apterous viv. fem. “big” form apterous viv. fem. “small” form alate viv. fem.
Body [mm] 1.500–2.325 1.300–1.475 1.500–2.125
Body / hind tibia [times] 1.512–2.270 2.000–2.292 1.455–2.576
Antenna [mm] 1.00–1.50 0.74–0.85 1.27–1.53
Antenna / Body [times] 0.548–0.830 0.535–0.600 0.624–0.883
Ant. segm. III [mm] 0.23–0.37 0.16–0.20 0.30–0.38
Ant. segm. III / Ant. segm. VI processus terminalis [times] (1.02)1.10–1.77 1.10–1.39 1.28–1.74
Ant. segm. IV [mm] 0.15–0.29 0.11–0.14 0.24–0.33
Ant. segm. V [mm] 0.18–0.29 0.11–0.15 0.23–0.29
Ant. segm. VI base [mm] 0.11–0.16 0.10–0.15 0.13–0.16
Ant. segm. VI processus terminalis [mm] 0.17–0.26 0.13–0.16 0.20–0.26
Ant. segm. VI processus terminalis / Ant. segm. VI base [times] 1.18–2.14 0.97–1.52 1.50–1.76
Ultimate rostral segm. [mm] 0.12–0.15 0.11–0.12 0.12–0.13
Ultimate rostral segm. / its basal width [times] (2.18)2.27–3.13 2.44–2.88 2.30–3.12
Ultimate rostral segm. / Ant. segm. VI base [times] 0.80–1.17 0.72–1.10 0.75–0.92
Ultimate rostral segm. / hind tarsus, 2nd segm. [times] 0.76–0.89(1.00) 0.85–0.96 0.82–0.96
Hind femur [mm] 0.45–0.68 0.35–0.40 0.40–0.55
Hind tibia [mm] 0.80–1.20 0.60–0.70 0.83–1.12
Hind tarsus, 2nd segm. [mm] 0.13–0.16 0.11–0.14 0.13–0.14
Siphunculus [mm] (0.18)0.20–0.29 0.12–0.15 0.14–0.22
Siphunculus / its basal width [times] 2.05–3.92 2.15–3.63 3.0–5.0
Siphunculus / its middle width [times] 2.68–4.60(4.90) 3.11–3.71 3.5–5.0
Siphunculus / Cauda [times] 1.00–1.41 0.86–1.32 0.97–1.18
Cauda [mm] 0.15–0.23 0.11–0.15 0.13–0.18
Cauda / its basal width [times] 1.03–1.86(1.96) 0.73–1.23 1.00–1.28
Setae on …      
… Vertex [μm] 22–33 17–25 20–28
… Vertex / b. d. Ant. segm. III [times] 0.9–1.4 1.0–1.7 0. 9–1.4
… Ant. segm. III [number] 5–11 5–7 (5)6–9
… Ant. segm. III [μm] 12–20 10–15 12–18
… Ant. segm. III / b. d. Ant. segm. III [times] 0.5–0.9 0.6–1.0 0.6–0.9
… Hind trochanter, posterior [μm] 25–42(48) 25–38 20–30
Hind trochanter, posterior / trochantero-femoral suture [times] 0.4–0.9 0.6–1.0 0.4–0.7
… Hind femur, dorsal [μm] 15–35 15–25 17–25
… Hind femur, dorsal / b. d. Ant. segm. III [times] 0.6–1.6 1.0–1.5(1.7) 0.9–1.4
… Hind femur, ventral [μm] 17–38 17–25 20–28
… Hind femur, ventral / b. d. Ant. segm. III [times] 0.8–1.7 1.1–1.5 1.0–1.6
… Hind tibia, at middle, dorsal [μm] 20–43 25–30 17–28
… Hind tibia, at middle, dorsal / hind tibial diameter at middle [times] 0.2–0.5 0.3–0.4 0.2–0.3
… Hind tarsi, 1st segm. [number] 2–3 2–3 3
… Abdominal segm. 2–4, marginal [μm ] 22–32 17–25 20–30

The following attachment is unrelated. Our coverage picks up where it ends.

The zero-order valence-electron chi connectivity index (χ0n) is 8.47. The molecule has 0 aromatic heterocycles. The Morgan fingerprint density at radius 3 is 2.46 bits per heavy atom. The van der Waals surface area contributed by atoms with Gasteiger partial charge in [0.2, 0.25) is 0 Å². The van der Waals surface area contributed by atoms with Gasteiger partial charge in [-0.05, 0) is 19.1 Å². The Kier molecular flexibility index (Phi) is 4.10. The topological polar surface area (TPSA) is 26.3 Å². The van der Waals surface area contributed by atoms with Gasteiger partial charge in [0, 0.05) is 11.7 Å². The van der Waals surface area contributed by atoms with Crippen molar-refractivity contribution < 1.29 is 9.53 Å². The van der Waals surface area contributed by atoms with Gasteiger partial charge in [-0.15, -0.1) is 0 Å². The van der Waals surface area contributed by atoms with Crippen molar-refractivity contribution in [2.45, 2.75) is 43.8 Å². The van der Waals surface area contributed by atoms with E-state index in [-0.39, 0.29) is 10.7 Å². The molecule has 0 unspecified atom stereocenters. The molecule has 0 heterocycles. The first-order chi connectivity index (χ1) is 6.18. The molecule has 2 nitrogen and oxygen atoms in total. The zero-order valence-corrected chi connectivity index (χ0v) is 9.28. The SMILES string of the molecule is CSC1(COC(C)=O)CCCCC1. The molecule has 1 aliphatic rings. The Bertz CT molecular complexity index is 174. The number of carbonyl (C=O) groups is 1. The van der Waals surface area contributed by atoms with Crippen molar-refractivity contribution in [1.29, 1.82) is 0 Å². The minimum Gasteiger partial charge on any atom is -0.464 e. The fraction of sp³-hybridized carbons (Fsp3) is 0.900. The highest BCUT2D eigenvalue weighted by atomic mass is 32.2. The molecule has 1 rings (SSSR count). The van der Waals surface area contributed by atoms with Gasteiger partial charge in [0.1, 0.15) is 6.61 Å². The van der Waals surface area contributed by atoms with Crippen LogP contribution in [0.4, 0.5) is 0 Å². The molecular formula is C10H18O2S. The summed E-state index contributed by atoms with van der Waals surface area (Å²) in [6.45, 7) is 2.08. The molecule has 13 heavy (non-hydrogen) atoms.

… Abdominal segm. 2–4, marginal / b. d. Ant. segm. III [times] 0.9–1.5 1.1–1.7 1.1–1.5
… Abdominal segm. 8 [number] (2)3–4(9) 2–4 2–6
… Abdominal segm. 8 [μm] 30–55(60) 27.5–55(60) 45–55(60)
… Abdominal segm. 8 / b. d. Ant. segm. III [times] 1.2–2.8 1.8–3.7 2.2–3.1
… Genital plate, discal [number] 2–5 2–4 2–7
… Genital plate, marginal [number] 10–12 10–16 12–18
… Cauda [number] 5–10 5–7 (6)7–10

Fig. 1.Aphis cuyana López Ciruelos & Ortego, sp. n. A, E, apterous viviparous female, “big” form; B, F, apterous viviparous female, “small” form; C, D, alate viviparous female. A, B, habitus; E, F, cauda; C, dorsum of abdomen; D, antenna. Scale bar: a — A, B, C; b — D, E, F.
Fig. 1.Aphis cuyana López Ciruelos & Ortego, sp. n. A, E, hembra vivípara áptera, forma “grande”; B, F, hembra vivípara áptera, forma “pequeña”; C, D, hembra vivípara alada. A, B, habitus; E, F, cola; C, dorso del abdomen; D, antena. Escalas: a — A, B, C; b — D, E, F.

 

APTEROUS VIVIPAROUS FEMALES, small form (Figs. 1B, 1F): From 66 specimens, which 13 have been measured. When alive similar to “big” females, but without bright spots. When mounted very pale because have not segmental dorsal sclerotization (reduced to a small transverse band on abdominal segment 8 and sometime setiferous pale sclerites on segment 7), and the pigmentation of intersegmental and spiracular sclerites, antennae in general, rostrum, trochanters and femora is more less intense than the “big” females. Siphunculi subcylindrical and cauda triangular. Metric and meristic features in Table 1.

ALATE VIVIPAROUS FEMALES (Figs. 1C, 1D): From 12 specimens, which 11 have been measured. Similar to apterous viviparous “big” females, more intense and wide pigmented. Ocelli surrounded by a dark ring. Segments of antennal flagellum with strong imbrication. Antennal segment III with 6–12 secondary sensoria ventrally aligned along the segment, and segment IV sometimes with 2–4 secondary sensoria. Spinopleural patches slender and completely individualized. Round marginal patches on abdominal segments 2–6. One specimen of sample 732 has 1 marginal tubercle on abdominal segment 2. Siphunculi subcilindrical. Other quantitative features in Table 1.